BAGHDAD (AP) — An influential anti-American Shiite cleric called on his followers to defend themselves and places of worship after deadly Baghdad mosque bombings but urged self-restraint to avoid giving the U.S. military an excuse for postponing withdrawal plans.
Friday’s bombings — most of them targeting Shiite places of worship as crowds were at prayer — killed 72 people in Iraq’s bloodiest day so far this year. Weeping and wailing crowds marched in funeral processions Saturday in the vast eastern Baghdad slum of Sadr City, and their leaders called for three days of mourning.
The cleric, Muqtada al-Sadr, issued a statement late Friday calling on “believers” to join the Iraqi army and police “to defend their shrines, mosques, prayers, markets, houses and their towns.”
He stopped short of mentioning the Mahdi Army, his once-powerful militia, which used to respond to such attacks with raids on Sunni areas. Several advisers said al-Sadr was offering his assistance to the government in a rare show of magnanimity to Prime Minister Nouri al-Maliki. It was al-Maliki who crushed the Mahdi Army in 2008 after the militia led bloody uprisings against American forces.
Al-Sadr urged Iraqi leaders “not to be pulled toward the malicious American plans that intend to pull Iraq into wars and fighting in order to find the pretext for staying on our holy lands.” He appeared to be appealing for a renewed commitment, despite continued violence, to stick to a deadline for all U.S. forces to withdraw from Iraq by the end of 2011.
The worst of Friday’s violence took place in Sadr City, where four car bombs exploded as hundreds of worshippers knelt on prayer mats in the streets surrounding al-Sadr’s Baghdad headquarters. On Saturday, a policeman and a hospital official raised the Sadr City death toll to 39, including two Iraqi soldiers, and 128 injured. Both officials spoke on condition of anonymity because they were not authorized to speak to the media.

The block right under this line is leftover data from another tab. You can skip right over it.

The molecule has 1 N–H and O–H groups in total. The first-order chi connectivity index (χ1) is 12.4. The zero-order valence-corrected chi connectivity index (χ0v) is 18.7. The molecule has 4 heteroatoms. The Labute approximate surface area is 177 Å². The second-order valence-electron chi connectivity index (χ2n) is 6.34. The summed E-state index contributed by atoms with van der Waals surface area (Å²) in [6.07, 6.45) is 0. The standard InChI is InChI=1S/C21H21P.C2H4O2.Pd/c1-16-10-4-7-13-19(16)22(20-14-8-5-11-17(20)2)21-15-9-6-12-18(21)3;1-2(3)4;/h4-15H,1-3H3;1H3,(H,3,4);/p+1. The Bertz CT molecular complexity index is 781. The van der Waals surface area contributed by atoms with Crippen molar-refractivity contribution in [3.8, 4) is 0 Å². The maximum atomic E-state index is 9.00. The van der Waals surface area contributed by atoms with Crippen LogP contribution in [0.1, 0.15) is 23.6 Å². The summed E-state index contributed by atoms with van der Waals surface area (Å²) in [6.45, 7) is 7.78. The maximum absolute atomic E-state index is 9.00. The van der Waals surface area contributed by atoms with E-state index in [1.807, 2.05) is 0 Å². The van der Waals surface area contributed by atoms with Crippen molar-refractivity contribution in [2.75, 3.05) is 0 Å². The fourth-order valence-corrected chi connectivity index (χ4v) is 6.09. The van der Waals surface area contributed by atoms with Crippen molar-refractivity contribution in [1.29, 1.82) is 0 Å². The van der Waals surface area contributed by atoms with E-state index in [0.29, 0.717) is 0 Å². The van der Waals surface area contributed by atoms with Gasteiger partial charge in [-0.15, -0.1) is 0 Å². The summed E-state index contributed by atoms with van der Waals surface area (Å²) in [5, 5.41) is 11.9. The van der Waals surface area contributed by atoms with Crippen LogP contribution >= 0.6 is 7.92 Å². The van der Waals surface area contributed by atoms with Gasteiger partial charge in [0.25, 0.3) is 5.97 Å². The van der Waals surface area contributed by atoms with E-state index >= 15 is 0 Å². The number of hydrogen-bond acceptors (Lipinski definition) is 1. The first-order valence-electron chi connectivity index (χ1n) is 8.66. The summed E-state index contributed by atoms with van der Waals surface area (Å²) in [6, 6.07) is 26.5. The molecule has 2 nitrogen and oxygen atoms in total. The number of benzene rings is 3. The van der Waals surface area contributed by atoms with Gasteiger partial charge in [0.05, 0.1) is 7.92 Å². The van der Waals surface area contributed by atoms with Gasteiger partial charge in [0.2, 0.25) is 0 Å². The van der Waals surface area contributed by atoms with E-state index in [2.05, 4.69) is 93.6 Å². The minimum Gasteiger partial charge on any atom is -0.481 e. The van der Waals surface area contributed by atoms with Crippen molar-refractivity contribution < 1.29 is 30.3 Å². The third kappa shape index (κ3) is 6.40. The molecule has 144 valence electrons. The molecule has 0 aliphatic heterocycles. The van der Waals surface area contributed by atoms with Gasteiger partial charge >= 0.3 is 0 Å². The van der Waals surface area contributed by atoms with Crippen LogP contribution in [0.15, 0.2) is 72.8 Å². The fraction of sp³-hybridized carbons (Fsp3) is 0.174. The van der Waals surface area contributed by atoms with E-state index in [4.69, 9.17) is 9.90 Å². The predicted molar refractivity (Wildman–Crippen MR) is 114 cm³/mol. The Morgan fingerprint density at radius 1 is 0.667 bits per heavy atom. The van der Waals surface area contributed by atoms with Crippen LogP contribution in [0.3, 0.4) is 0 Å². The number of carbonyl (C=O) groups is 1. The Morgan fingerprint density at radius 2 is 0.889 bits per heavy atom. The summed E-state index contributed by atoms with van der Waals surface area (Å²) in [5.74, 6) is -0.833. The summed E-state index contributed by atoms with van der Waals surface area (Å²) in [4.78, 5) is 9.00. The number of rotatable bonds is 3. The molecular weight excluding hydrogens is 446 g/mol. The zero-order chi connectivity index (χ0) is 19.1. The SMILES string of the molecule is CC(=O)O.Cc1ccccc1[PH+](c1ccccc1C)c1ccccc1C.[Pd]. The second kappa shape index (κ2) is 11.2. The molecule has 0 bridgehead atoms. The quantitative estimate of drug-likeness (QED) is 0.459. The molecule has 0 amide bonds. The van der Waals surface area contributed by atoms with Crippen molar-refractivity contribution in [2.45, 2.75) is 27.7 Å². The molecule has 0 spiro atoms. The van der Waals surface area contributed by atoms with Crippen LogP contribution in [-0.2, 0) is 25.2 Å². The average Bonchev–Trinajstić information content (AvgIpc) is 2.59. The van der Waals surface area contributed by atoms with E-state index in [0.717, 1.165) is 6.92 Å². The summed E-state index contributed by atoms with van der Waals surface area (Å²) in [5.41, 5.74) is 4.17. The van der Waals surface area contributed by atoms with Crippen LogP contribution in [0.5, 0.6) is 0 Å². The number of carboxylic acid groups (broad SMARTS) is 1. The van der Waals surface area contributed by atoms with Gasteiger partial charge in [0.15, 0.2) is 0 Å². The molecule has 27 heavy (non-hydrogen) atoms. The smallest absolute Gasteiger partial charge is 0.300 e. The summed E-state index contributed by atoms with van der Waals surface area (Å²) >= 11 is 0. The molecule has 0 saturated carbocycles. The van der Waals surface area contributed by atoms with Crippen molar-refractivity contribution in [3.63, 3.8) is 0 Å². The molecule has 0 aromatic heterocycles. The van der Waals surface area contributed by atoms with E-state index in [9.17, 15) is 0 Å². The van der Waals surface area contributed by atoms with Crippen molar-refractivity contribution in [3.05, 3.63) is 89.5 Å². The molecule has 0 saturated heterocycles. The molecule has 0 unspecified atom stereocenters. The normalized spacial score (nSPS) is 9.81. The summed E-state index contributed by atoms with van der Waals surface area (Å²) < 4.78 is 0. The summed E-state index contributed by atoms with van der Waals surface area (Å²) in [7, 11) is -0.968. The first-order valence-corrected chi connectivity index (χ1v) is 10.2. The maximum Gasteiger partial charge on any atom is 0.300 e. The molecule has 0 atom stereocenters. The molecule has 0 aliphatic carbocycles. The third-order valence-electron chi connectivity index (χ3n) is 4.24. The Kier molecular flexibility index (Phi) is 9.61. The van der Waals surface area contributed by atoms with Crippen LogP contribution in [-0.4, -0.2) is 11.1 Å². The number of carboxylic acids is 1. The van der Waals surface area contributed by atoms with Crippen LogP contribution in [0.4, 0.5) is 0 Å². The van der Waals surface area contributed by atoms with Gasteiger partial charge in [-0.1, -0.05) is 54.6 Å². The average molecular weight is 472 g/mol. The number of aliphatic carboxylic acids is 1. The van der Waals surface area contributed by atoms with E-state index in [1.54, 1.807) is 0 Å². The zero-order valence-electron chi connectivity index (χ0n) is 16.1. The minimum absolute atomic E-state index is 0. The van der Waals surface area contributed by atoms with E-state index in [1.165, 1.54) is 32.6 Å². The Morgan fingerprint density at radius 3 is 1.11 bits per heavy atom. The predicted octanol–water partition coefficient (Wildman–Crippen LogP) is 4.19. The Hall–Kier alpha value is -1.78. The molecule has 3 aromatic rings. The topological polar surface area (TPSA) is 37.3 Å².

That brought the total number of killed Friday to 72.
The attacks were widely seen as demonstrating the resilience of the Sunni-led insurgency after the slaying of two al-Qaida leaders last weekend. No one has taken responsibility for the blasts, but officials were quick to blame Sunni-led insurgent groups for attacks that struck at a particularly fragile time as Iraq awaits formation of a new government and prepares for U.S. troops to go home by the end of next year.
Most of the attacks were in former Shiite militia strongholds, underscoring the insurgents’ apparent aim of provoking a new round of sectarian bloodshed.
Shortly after dawn Saturday, a half-dozen funeral processions headed from Sadr City to the holy Shiite city of Najaf, about 100 miles (160 kilometers) to the south. Women in black cloaks comforted crying boys in Sadr City funerals, and anguished men held posters of clerical leaders as they marched.
Sadrist spokesman Abu Zahra announced a three-day mourning period. The office erected a large mourning tent close to where the bombs exploded, and Sadrist supporters gathered to show their support and offer condolences.
Just a few yards away, prayer mats stained with blood that had been used the day before lay over waist-high concrete barriers. On the street where one explosion occurred, pieces of charred flesh and hair stuck to the walls of the houses. There appeared to be little increased presence by Iraqi security forces in the area.
The protracted political wrangling since contentious March 7 elections has raised fears of sectarian violence akin to that seen at the height of the war.
“The government, I hold the government responsible,” said Najim Abdul-Hussein, who works at a generator shop in the area where one blast took place. “There is no stability. That’s why these attacks are increasing.”
Al-Maliki lashed out at the bombers in a statement Friday night, saying the insurgents were trying to fight back after Iraqi security forces killed the two al-Qaida in Iraq leaders on April 18.
April has been the deadliest month in Iraq so far this year, with more than 263 civilians killed in war-related violence, according to an Associated Press count. Still, violence is dramatically lower than past years.